6 towns battle 16-mile-wide pasture blaze and other fires

4 departments respond to second blaze 3 days later

Staff writer

Multiple controlled pasture fires — including one that grew as large as 16 miles wide — raged out of control this past week as multiple fire departments were required on at least two occasions.

The largest fire, near where Marion, Chase, and Morris counties meet, required the combined efforts of six fire departments Thursday.

The fire threatened at least eight farmsteads. Burdick fire chief Glenn Carlson said flames got within 10 feet of several homes. Some farmers used pickup sprayers to help fight the fire and keep it from spreading to big round hay bales, although one old barn burned.

It began near the Marion-Chase county line southeast of Lincolnville when a pasture burn got out of control. Fed by strong southwesterly winds, it quickly spread to the northeast, eventually reaching almost to Diamond Springs, seven miles east of Burdick in Morris County.

A Marion County 911 dispatcher reported the fire to be six miles east of Lincolnville. Lincolnville and Lost Springs Fire Departments responded, as well as the Burdick Fire Department.

According to Carlson, the fire was 15 or 16 miles wide by the time it was controlled shortly before dark that evening. He said fire departments from Chase County, Delevan, and Wilsey fought the fire on the east side.

Water became a big issue as firefighters worked throughout the afternoon to contain the fire.

“Everybody was yelling, ‘Where’s the water truck?’” Carlson said.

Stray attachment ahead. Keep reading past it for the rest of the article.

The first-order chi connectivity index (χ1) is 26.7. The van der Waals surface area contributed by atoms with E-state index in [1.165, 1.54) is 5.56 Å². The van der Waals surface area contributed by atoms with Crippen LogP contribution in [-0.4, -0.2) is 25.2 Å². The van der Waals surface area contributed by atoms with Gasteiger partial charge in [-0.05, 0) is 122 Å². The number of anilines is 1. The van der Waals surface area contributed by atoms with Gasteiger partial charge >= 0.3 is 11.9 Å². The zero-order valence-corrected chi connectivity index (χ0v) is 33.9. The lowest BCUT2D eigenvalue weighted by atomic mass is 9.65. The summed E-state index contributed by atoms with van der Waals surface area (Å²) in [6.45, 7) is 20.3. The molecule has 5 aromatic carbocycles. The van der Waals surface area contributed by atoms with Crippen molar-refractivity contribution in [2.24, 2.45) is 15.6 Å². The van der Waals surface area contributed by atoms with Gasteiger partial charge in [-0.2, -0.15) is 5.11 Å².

He refilled his 350-gallon brush truck six times. Bigger tankers were filled at least five times from ponds and other sources. At one point, firefighters called for a tanker truck from Marion. A tanker truck from the old air base at Herington also responded.

Several firefighters were still feeling the effects of fighting the fire on Monday. They had bloodshot eyes and were fighting congestion from smoke they inhaled.

Lost Springs fire chief Brad Pagenkopf said Lost Springs firefighters got back to town at 9 p.m. Carlson said he got back home about 8 p.m., but he and his son, Andy, were called out two more times that evening to extinguish flare-ups near Burdick. He figured it was midnight or later before he got to bed.

“Fighting fire in the dark is interesting,” he said.

He was thankful that no one got hurt. He said he appreciated the help Burdick received from Lincolnville and Lost Springs and all those who volunteered to help.

Another large pasture fire struck Sunday northwest of Tampa near the intersection of 350th and Falcon Rds.

Tampa Fire Department was called to the scene at 3:48 p.m., and over the course of the afternoon and evening Durham, Ramona, Hillsboro, and Roxbury fire departments were called to assist.

Flare-ups rekindled the fire Monday, around the same time Marion County Commission considered modifying how the county issues burn bans. Tampa Fire Department responded to the flare-ups and quickly extinguished them.

 

Quantcast